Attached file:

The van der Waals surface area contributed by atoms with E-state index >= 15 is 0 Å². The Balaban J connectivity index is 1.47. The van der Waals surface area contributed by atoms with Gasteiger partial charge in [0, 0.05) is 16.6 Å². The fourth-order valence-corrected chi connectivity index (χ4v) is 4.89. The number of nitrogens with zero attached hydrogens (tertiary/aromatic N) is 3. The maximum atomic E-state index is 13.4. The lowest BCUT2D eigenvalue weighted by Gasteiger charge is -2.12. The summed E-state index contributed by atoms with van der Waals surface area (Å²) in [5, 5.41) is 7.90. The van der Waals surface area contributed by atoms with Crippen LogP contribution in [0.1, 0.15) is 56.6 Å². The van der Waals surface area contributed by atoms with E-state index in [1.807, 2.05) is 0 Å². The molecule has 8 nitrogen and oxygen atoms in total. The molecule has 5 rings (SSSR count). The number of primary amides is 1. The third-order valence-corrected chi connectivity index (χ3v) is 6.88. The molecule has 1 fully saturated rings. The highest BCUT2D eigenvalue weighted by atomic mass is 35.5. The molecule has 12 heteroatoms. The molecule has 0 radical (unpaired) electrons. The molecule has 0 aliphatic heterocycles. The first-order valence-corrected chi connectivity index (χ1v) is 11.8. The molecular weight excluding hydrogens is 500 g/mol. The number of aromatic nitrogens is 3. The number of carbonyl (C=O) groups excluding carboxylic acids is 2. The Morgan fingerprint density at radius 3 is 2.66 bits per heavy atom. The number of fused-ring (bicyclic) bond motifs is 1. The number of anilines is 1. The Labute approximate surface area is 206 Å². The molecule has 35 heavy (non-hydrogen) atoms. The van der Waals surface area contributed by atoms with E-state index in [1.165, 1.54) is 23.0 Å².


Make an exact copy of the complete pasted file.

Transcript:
The van der Waals surface area contributed by atoms with E-state index >= 15 is 0 Å². The Balaban J connectivity index is 1.47. The van der Waals surface area contributed by atoms with Gasteiger partial charge in [0, 0.05) is 16.6 Å². The fourth-order valence-corrected chi connectivity index (χ4v) is 4.89. The number of nitrogens with zero attached hydrogens (tertiary/aromatic N) is 3. The maximum atomic E-state index is 13.4. The lowest BCUT2D eigenvalue weighted by Gasteiger charge is -2.12. The summed E-state index contributed by atoms with van der Waals surface area (Å²) in [5, 5.41) is 7.90. The van der Waals surface area contributed by atoms with Crippen LogP contribution in [0.1, 0.15) is 56.6 Å². The van der Waals surface area contributed by atoms with E-state index in [1.807, 2.05) is 0 Å². The molecule has 8 nitrogen and oxygen atoms in total. The molecule has 5 rings (SSSR count). The number of primary amides is 1. The third-order valence-corrected chi connectivity index (χ3v) is 6.88. The molecule has 1 fully saturated rings. The highest BCUT2D eigenvalue weighted by atomic mass is 35.5. The molecule has 12 heteroatoms. The molecule has 0 radical (unpaired) electrons. The molecule has 0 aliphatic heterocycles. The first-order valence-corrected chi connectivity index (χ1v) is 11.8. The molecular weight excluding hydrogens is 500 g/mol. The number of aromatic nitrogens is 3. The number of carbonyl (C=O) groups excluding carboxylic acids is 2. The Morgan fingerprint density at radius 3 is 2.66 bits per heavy atom. The number of fused-ring (bicyclic) bond motifs is 1. The number of anilines is 1. The Labute approximate surface area is 206 Å². The molecule has 35 heavy (non-hydrogen) atoms. The van der Waals surface area contributed by atoms with E-state index in [1.165, 1.54) is 23.0 Å².